A $30 rise is not enough for the really poor pensioners with no income and is too much for those well off pensioners that Peter Costello stuck on the public t-t in his last couple of budgets. About 20% of all aged pensioners have no other income. The next 40% have less than $50 per week extra income, with maybe some savings.

However, many of the top 40% have lots of extra income, including super based on tax concessions. There are more than 3 million people on pension-linked payments, all of whom would benefit from a general pension rise and so it is likely to be spread thinly.

Government figures show the Coalition’s push to boost the single pension by $30 a week would add another 7500 well off people to the aged pensioner numbers by increasing the income test cut-out to $854 for a single pensioner up from the current $778 per week. As even $1 of pension entitles people to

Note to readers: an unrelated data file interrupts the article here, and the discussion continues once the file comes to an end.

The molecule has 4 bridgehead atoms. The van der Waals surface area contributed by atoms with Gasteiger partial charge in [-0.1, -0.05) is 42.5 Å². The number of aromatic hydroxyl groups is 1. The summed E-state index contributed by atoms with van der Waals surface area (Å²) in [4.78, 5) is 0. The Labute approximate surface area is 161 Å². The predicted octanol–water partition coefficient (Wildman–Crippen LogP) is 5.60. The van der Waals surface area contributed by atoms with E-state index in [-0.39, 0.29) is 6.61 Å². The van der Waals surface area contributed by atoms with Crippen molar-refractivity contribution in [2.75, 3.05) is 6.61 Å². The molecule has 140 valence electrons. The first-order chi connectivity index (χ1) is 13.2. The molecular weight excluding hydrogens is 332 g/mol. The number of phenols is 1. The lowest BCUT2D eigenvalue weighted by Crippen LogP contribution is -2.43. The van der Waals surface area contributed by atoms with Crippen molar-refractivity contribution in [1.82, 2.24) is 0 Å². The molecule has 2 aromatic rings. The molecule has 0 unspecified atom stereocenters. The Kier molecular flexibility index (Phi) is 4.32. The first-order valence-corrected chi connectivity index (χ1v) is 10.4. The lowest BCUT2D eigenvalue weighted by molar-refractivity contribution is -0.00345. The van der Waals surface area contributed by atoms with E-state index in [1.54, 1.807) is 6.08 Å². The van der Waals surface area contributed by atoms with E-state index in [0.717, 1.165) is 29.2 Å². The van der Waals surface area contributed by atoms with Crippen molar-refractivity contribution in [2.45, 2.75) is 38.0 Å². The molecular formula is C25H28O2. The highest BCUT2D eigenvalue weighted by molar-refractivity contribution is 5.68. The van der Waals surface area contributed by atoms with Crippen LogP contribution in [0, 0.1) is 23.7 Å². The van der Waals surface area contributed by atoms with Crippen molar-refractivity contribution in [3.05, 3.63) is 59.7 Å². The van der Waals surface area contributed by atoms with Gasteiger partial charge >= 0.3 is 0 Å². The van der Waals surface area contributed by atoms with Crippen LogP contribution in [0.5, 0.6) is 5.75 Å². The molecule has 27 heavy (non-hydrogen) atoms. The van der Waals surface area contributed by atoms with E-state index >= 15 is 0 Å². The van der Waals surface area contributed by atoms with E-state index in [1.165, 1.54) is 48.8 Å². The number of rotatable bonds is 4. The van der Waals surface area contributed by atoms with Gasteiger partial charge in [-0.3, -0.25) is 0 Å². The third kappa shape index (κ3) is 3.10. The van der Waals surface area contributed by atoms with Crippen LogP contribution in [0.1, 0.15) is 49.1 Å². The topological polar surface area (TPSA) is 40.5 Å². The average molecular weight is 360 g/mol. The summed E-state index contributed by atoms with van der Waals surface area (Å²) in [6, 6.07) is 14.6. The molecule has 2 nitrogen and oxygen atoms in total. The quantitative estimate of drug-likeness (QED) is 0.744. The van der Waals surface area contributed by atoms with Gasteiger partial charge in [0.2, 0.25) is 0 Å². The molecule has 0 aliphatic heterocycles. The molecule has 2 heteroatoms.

more than $1300 in allowances, this illustrates the problem of raising general payments and undermines the argument that simplicity is the best solution.

Interestingly the Government wimps, using these figures very publicly in case they offend the better off recipients.

So it’s left to groups like Women’s Electoral Lobby to suggest better solutions: give aged pensioners living on their own in private rental accommodation an equity payment of $70 per week that won’t flow on to others.

Other groups needs targeted payments too but maybe the review needs to work out how to target their needs more effectively. This type of payment would ensure the $1.5 billion the opposition wants to spend goes to those who need it most and stops the Opposition’s Vegemite thin spread to even the relatively well off.

Best of all, this option would cost less than $200m!